We have now reached 2015, the year for which Lord Davies set a target to achieve 25 per cent of women serving on the boards of FTSE 100 companies. This target was reached in July, having jumped from 23.5 per cent in March.
In the FTSE 100, Diageo and Intercontinental Hotels Group tie for first place with 45.45 per cent women on boards, according to Cranfield University and the Davies Steering Group. It also proved to be a landmark year, with the FTSE 100 having no all-male boards – achieved when Glencore appointed a woman to its board.
The percentage of female non-executive directors (NEDs) has increased to 28.5 per cent and that of female executive directors (EDs) to 8.6 per cent. Some 233 women now hold FTSE 100 directorships. Recently Helen Weir joined Marks & Spencer; Irene Dorner joined Rolls-Royce Holdings; Gay Evans and Jasmine Whitbread joined Standard Chartered; and Judith Hartmann joined Unilever.
The Davies Report had been such a success that its original target of 25 per cent women on boards of FTSE 100 companies by 2015 was extended to FTSE 250 companies in 2012. The FTSE 250 has since more than doubled the percentage of women on boards, from 7.8 per cent to 18 per cent.
However, the number of companies with female executive directors in the FTSE 250 fell again, with the result that only 4.6 per cent executive directors in FTSE 250 companies are women. This is what the figure was in 2012.
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On a positive note, there are eight females holding the chairmanship of FTSE 250 companies. There are nine female CEOs, including Kate Swann SSP Group and Alison Platt from Countrywide, who replaced Harriet Green on the list as she left Thomas Cook.
The rise of female NEDs was echoed by Korn Ferry’s “Class of 2014” report, which suggested that 39 per cent of first-time NED appointments to FTSE 350 companies were women, up from 28 per cent in 2013 and 11 per cent in 2007.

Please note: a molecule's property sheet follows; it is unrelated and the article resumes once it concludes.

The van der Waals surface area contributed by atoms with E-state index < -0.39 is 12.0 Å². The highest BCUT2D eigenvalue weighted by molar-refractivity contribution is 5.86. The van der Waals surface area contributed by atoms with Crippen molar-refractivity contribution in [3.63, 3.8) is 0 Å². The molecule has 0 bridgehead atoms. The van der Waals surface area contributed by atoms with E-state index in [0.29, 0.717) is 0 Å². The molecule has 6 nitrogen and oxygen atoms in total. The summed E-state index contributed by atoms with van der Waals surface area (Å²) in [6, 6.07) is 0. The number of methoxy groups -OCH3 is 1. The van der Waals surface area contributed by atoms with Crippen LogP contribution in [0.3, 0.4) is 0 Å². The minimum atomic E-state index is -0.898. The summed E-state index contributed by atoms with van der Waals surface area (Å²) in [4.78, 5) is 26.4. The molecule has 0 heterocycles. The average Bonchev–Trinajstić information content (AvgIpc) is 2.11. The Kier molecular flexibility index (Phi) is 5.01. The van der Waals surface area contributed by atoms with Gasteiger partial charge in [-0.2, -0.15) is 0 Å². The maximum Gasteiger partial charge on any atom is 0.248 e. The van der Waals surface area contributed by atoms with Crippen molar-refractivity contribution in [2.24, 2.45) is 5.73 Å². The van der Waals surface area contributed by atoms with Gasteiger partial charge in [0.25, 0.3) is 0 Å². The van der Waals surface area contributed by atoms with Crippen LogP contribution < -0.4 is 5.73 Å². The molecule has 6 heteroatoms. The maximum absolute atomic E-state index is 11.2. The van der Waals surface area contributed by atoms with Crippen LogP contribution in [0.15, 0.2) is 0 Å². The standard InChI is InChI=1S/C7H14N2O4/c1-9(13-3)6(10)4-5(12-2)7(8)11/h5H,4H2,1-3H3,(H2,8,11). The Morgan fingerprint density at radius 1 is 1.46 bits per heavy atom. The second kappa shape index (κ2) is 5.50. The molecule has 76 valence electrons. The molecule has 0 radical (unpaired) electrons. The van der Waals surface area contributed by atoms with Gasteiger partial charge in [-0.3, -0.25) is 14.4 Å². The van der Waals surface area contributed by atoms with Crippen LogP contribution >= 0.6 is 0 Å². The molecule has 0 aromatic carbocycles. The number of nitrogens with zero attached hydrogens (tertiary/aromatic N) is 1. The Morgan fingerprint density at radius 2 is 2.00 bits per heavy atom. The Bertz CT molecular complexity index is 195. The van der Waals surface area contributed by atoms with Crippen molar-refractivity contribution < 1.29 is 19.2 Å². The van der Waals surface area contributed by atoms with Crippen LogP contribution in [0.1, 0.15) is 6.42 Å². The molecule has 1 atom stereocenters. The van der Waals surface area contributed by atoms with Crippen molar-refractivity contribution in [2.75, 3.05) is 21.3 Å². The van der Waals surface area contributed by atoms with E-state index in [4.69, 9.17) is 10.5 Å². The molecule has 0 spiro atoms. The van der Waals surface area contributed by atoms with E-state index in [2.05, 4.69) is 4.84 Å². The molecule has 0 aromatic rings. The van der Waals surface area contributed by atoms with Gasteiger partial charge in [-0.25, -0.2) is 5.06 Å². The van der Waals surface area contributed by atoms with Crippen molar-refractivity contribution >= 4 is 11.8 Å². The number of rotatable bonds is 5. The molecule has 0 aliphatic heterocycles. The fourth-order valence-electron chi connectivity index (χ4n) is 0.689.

Furthermore, Richard Emerton, CEO at Korn Ferry, suggested that it had led to an increase in appointments of people with no past listed company executive board experience. He said: “This is evidence that boards are casting the net wider and looking for new blood, but it also puts pressure on chairmen to ensure that these ‘inexperienced’ appointees are thoroughly inducted and carefully mentored as they learn the craft of public company directorship.
“Though there are many positive signs evidenced by this report, there is still progress to be made to ensure a breadth of experience and viewpoints,” he added. “Of course, neither boards nor individuals want a situation where appointments are made on the basis of tokenism, so much of the challenge lies in identifying, supporting and developing the talent pipeline so that company leaders rise from a truly diverse talent pool.”
Helen Pitcher, chairman of Advanced Boardroom Excellence, also thought there was cause to worry. She claimed that if the UK did not focus on the executive pipeline with equal attention and energy, the “future will not be bright. We will not have more women in the pipeline, just women sitting on multiple boards.”
According to Cranfield University, its “trajectory has revealed a worrying plateauing effect”, whereby the percentage of women on boards fails to surpass 28 per cent by 2020. This plateauing effect is caused by the high intake of female directors immediately after the Davies Report, but not sustained ever since.
What is increasingly clear, Pitcher suggested, is that the UK needs to “up its game” as the real goal is 33 per cent women on boards by 2020, as set out in the EU proposed Directive.
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